Catania – Travel Destination in Sicily, Italy

Guest Post By: Margie Miklas

Catania is Sicily’s second-largest city and has a population of 300,000. Visitors sometimes choose to stay here because of its proximity to Mount Etna, Europe’s largest active volcano. Catania’s rich Baroque architecture however makes it a fascinating travel destination on its own.

Catania has been almost completely destroyed on more than one occasion. Much of the destruction occurred in the 17th century when most of the city was covered in lava, and then only 24 years afterwards, in 1693 a devastating earthquake killed two-thirds of Catania’s population. Afterwards the result was massive rebuilding of the old part of Catania in the Baroque style of architecture. Many of these buildings and monuments were built using lava, so the appearance of the grey structures make for great sightseeing when traveling to Catania.

Cathedral, Catania, Sicily, ItalyElephant Fountain,Catania, Sicily, ItalyCatania Cathedral

Piazza del Duomo is the center of Catania and declared to be a UNESCO World Heritage site. Dominating the piazza is the Catania Cathedral, a magnificent piece of architecture. Dedicated to Sant’ Agata, Catania’s patron saint, this cathedral was built on the site of an 11 th century church which was demolished in the earthquake.

Elephant Fountain

Standing high in the center of Piazza del Duomo is the Elephant Fountain, which has become a symbol of Catania and its most famous monument.  Built by Giovanni Battista Vaccarini in the 18 th century, Fontana dell’ Elefante is known as “Liotru” by the Catanians. The elephant is made of black lava stone and on top of the elephant is an Egyptian obelisk with a globe above it and an inscription to Sant’ Agata.

Villa Bellini, Catania, Sicily, ItalyVilla Bellini

For one of the best views of the city and also Mount Etna from Catania walk up the hill on via Etnea to the beautiful public gardens of Villa Bellini. There are 17 acres of exotic plants and trees and walking here presents a welcome break after a day of sightseeing. It is a great alternative to the stone buildings that make up much of Catania and provides an opportunity for a rest from walking the cobblestoned streets.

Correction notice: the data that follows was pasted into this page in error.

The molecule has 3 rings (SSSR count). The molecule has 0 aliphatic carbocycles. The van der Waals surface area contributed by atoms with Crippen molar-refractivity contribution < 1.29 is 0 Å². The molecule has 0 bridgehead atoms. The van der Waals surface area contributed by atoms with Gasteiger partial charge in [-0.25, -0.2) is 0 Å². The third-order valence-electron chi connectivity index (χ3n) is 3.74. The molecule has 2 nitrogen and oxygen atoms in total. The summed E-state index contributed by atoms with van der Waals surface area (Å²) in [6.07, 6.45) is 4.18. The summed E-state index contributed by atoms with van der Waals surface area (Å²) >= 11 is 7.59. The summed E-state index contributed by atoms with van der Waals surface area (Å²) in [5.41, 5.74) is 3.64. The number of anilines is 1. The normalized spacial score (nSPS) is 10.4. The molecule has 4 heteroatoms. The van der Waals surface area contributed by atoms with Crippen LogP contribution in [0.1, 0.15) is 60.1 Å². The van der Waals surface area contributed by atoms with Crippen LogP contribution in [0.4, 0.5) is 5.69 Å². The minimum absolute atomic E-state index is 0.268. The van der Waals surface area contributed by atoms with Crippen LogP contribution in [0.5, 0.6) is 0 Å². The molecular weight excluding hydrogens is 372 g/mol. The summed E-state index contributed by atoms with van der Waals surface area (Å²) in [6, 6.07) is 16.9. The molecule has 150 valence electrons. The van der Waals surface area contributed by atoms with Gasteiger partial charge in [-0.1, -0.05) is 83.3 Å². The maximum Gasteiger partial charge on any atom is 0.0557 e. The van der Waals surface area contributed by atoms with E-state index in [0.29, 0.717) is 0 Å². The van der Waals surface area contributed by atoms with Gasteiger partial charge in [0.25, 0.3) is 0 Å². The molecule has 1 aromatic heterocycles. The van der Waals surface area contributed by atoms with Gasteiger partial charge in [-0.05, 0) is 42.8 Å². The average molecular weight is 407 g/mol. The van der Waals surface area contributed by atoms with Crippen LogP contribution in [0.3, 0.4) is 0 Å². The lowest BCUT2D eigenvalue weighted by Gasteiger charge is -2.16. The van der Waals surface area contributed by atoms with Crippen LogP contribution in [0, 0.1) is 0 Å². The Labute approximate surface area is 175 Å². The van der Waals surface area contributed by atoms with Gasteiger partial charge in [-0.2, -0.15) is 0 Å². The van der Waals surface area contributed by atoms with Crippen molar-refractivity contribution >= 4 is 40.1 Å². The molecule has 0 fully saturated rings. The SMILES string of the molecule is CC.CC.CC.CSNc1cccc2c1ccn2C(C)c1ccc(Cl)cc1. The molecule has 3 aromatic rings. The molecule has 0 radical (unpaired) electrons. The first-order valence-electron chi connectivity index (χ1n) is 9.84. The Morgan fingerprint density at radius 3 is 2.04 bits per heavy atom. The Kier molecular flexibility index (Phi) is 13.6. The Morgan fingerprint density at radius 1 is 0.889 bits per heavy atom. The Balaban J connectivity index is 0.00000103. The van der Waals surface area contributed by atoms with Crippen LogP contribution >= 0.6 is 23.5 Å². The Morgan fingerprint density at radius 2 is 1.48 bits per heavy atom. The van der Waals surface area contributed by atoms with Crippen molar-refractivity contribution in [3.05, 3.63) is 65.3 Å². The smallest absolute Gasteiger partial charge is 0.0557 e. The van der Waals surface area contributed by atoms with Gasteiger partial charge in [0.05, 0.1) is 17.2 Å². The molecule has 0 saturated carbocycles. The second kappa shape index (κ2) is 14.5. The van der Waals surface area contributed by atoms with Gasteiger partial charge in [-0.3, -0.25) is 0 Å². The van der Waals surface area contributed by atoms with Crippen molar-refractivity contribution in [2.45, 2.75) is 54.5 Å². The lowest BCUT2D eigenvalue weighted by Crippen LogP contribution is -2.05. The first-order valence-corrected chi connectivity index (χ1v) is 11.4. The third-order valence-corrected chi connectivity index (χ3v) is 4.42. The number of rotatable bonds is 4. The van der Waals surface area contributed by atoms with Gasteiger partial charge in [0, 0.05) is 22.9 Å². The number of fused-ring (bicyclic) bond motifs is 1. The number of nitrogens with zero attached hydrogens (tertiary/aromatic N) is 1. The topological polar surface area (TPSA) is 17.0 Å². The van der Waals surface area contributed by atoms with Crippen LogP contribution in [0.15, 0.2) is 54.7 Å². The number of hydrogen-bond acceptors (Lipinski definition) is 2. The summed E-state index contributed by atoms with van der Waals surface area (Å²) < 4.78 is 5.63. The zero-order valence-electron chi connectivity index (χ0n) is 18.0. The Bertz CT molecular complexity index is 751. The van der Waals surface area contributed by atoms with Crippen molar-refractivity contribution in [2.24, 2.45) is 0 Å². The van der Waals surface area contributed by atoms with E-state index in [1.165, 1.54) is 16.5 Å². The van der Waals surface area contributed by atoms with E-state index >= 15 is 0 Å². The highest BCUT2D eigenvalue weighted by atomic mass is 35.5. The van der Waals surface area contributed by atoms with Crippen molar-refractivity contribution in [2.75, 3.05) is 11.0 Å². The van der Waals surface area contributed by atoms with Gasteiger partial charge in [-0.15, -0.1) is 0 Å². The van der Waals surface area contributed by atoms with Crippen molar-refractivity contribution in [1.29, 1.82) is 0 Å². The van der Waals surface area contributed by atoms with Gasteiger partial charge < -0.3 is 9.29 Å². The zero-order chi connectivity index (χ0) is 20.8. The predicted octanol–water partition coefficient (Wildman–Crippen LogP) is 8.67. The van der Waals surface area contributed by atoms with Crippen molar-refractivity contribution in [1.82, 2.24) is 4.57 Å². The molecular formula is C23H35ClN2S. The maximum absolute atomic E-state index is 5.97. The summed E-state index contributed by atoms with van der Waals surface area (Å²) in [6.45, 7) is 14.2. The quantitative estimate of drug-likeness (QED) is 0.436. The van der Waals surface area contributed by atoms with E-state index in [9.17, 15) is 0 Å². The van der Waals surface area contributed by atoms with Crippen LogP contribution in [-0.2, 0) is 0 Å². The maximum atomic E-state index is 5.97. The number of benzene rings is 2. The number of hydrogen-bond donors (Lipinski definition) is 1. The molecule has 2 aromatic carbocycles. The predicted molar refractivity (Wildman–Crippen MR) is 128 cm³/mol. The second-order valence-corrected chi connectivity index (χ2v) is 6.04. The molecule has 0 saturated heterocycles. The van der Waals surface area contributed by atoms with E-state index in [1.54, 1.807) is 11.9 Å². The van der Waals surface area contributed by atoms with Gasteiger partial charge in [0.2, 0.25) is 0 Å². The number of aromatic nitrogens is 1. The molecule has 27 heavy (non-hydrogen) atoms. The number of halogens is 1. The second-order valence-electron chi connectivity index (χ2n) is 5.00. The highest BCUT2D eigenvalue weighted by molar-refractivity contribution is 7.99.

Roman Amphitheatre, Catania, Sicily, ItalyRoman Amphitheatre or Teatro Antico

In the center of the city at Piazza Stesicoro is what remains of a 2nd century B.C. Roman amphitheatre. At the time of its glory it could seat up to 17,000 spectators and it was the only amphitheatre larger than Rome’s Colosseum. According a plaque at the site, the amphitheatre was abandoned by the end of the 5  th century, “stripped of the lava wall-blocks for the construction of the Cathedral by the Normans”  in the 11  th  century and for the city walls by Charles the 5  th in the 16 th century.

Catania’s airport, Catania-Fontanarossa Airport is the busiest in Sicily with more than six million passengers in 2010. Considered to be the gateway to Sicily’s eastern coast, this airport makes it easy to arrive into Catania from other cities in Italy as well as Europe. Catania has a lot to offer besides being simply a gateway to Mount Etna. The city is rich in history and architecture and well worth a travel stop on your Sicily itinerary.

Guest Post By: Margie Miklas

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